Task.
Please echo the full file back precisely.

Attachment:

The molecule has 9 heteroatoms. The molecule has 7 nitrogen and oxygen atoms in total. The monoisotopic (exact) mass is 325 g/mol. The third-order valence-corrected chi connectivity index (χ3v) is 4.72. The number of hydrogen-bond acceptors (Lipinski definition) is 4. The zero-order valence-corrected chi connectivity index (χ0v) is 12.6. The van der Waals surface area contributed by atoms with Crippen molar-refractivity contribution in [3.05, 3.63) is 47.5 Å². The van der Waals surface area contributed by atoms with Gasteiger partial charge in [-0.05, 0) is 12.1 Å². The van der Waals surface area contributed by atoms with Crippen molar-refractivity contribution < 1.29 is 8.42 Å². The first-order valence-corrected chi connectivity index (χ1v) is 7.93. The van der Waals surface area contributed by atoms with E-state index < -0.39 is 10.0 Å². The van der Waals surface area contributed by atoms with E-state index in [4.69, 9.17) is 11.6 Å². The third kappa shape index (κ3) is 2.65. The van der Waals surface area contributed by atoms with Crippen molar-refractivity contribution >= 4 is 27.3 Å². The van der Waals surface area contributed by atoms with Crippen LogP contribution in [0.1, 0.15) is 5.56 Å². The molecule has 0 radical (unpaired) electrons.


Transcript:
The molecule has 9 heteroatoms. The molecule has 7 nitrogen and oxygen atoms in total. The monoisotopic (exact) mass is 325 g/mol. The third-order valence-corrected chi connectivity index (χ3v) is 4.72. The number of hydrogen-bond acceptors (Lipinski definition) is 4. The zero-order valence-corrected chi connectivity index (χ0v) is 12.6. The van der Waals surface area contributed by atoms with Crippen molar-refractivity contribution in [3.05, 3.63) is 47.5 Å². The van der Waals surface area contributed by atoms with Gasteiger partial charge in [-0.05, 0) is 12.1 Å². The van der Waals surface area contributed by atoms with Crippen molar-refractivity contribution < 1.29 is 8.42 Å². The first-order valence-corrected chi connectivity index (χ1v) is 7.93. The van der Waals surface area contributed by atoms with E-state index < -0.39 is 10.0 Å². The van der Waals surface area contributed by atoms with E-state index in [4.69, 9.17) is 11.6 Å². The third kappa shape index (κ3) is 2.65. The van der Waals surface area contributed by atoms with Crippen molar-refractivity contribution >= 4 is 27.3 Å². The van der Waals surface area contributed by atoms with Crippen LogP contribution in [0.1, 0.15) is 5.56 Å². The molecule has 0 radical (unpaired) electrons.